Third Party Event
Organised by Lapido Media with photography by Jeremy Hunter. The ‘ante-chamber of terror’ as the French security service is said to have dubbed the Tablighi Jamaat, or an other-worldly group of Muslims dedicated to piety and preaching? A movement of separatist, supremacist misogynists bent on the Islamisation of Europe, or a misunderstood part of Britain’s […]
ORGANISED BY BBC ARABIC
Followed by a Q&A with undercover reporter Hanan Khandagji
BBC Arabic investigation has uncovered cases where children had been seriously injured in Jordan’s private care homes for the mentally disabled. The film also uncovers allegations of sexual abuse at one private care home. Hanan Khandagji is the undercover reporter who produced BBC Arabic’s investigative documentary Jordan’s Secret Shame. The film explores care homes abuse of disable children in Jordan, which received massive media coverage as well as a reaction from the public and the Jordanian government alike.
THIRD PARTY EVENT ORGANISED BY GLOBAL WITNESS
On April 26th, Cambodian anti-logging activist Chut Wutty was killed by military police near one of the protected areas he was monitoring. The shooting was one of the most shocking episodes in the fierce battle to save the country’s forests from destruction by powerful, corrupt elites who have accumulated vast wealth from their plunder while the people remain devastatingly poor.
It’s one of the most corrupt countries in the world and widely criticised for its human rights record but this year Azerbaijan is hosting Eurovision – one of the most glitzy TV music competitions in the world.
From Cyrus to Ahmadinejad is a groundbreaking documentary about one of the most explosive conflicts in the world. For the first time on the record, an Israeli official, vice Prime Minister Moshe Yalon, implicitly, accepts the responsibility for the assassination of Iranian scientists, damaging Iranian nuclear centrifuges with a computer virus and destroying Iran’s military and nuclear facilities in the past few years.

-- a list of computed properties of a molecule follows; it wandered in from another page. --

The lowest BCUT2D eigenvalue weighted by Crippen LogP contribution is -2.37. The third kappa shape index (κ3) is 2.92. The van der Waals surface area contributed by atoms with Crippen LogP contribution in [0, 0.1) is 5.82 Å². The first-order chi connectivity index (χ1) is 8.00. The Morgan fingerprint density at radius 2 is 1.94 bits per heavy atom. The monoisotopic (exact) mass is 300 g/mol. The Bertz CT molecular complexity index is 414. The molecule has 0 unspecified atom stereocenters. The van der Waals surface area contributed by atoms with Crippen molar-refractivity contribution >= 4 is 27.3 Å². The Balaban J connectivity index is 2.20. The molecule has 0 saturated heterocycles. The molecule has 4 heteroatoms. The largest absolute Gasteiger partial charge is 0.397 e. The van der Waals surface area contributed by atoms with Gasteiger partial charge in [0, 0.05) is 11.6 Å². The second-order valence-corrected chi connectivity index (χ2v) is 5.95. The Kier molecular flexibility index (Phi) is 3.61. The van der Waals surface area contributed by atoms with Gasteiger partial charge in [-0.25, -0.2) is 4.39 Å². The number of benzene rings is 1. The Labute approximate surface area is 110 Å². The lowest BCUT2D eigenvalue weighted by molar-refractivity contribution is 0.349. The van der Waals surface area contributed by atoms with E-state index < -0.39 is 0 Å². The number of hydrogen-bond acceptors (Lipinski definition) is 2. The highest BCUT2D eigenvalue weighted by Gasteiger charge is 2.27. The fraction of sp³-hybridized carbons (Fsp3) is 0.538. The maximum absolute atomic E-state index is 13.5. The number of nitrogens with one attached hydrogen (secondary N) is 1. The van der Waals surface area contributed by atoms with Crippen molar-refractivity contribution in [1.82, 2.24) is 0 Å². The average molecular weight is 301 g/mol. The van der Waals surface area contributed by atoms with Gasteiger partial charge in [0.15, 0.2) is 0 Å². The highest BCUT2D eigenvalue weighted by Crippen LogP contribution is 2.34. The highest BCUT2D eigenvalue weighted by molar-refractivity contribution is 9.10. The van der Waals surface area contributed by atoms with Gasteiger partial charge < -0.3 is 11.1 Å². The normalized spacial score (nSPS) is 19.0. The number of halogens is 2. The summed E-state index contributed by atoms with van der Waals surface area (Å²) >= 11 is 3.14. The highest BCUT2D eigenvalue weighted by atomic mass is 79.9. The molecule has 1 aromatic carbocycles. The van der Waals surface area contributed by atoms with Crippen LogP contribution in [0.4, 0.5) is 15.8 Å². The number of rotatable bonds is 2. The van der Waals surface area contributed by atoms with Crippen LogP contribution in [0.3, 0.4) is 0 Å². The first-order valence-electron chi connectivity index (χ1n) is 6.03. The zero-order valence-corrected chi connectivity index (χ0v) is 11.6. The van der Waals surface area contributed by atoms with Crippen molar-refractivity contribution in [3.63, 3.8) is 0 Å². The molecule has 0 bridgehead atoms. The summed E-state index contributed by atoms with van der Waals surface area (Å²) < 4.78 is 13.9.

There’s a long tradition in Afghanistan of families with no sons choosing to bring up one of their daughters as a boy. For the girls this means growing up dressed in boy’s clothes, answering to a boy’s name and being allowed the freedoms and privileges Afghan boys enjoy both within the family and outside.
Tahir Qadiry’s film looks at the issue from a number of different perspectives. He spends time with a girl currently growing up as a boy, talks to a young woman who’s still coming to terms with her experience being raised as a boy, seeks the opinion of a mullah and hears from a human rights activist.
How are the rules of reporting being rewritten by risk? What innovative methods are journalists using to report from some of the world’s most dangerous places?
Journalists working in areas of conflict reveal how they get information when traditional techniques are insufficient. The discussion will focus on the interaction between local hires and foreign journalists.
A year after the Arab Spring Tunisia, Egypt, Libya and Yemen are still coming to terms with the realities that the fall of their respective dictators created. Some other countries are still struggling and revolts are ongoing in Syria and Bahrain. But what about countries in the Middle East that have born witness to the Arab Spring but haven’t been noticeably been touched by it?
In this documentary Shaimaa Khalil speaks to young Saudis, opposition leaders and tribe elders and asks whether the Arab Spring could ever find it’s way to The Kingdom.
Murdoch on his knees, MP’s Expenses, Wikileaks, Phone Hacking and Tomlinson; Investigative journalism seems to be going through a purple patch. Is it really alive or is this a false dawn?
Join us to debate and launch the book Investigative Journalism: Dead or Alive? Edited by John Mair and Richard Keeble published by Abramis on September 20th. Author priced copies will be available on the night.
Al Venter’s unusual claim to fame is that, after covering conflicts on almost all continents for near-on five decades, he is still alive. That comes through rather forcefully in his last book, Barrel of a Gun, recently released in the US and Britain.
This is a rare and unprecedented opportunity to hear Venter speak; expect a searching and revealing evening that will cover blood diamonds, Al-Qaeda and the Islamic quest for nuclear weapons.
When state security forces opened fire on protestors in Andijan on May 13, 2005, killing hundreds, about 500 escaped and sought asylum outside of Uzbekistan. Fearing for the lives and well-being of their family members, for five years they did not speak out about the massacre. Now, some have broken the silence.
Please join us in celebrating the official launch of the Cambodian Children’s Fund UK. The Cambodian Children’s Fund UK is dedicated to improving the lives of young people from Cambodia’s most destitute communities. With Scott Neeson, Michael Mansfield QC and Janet Templeman.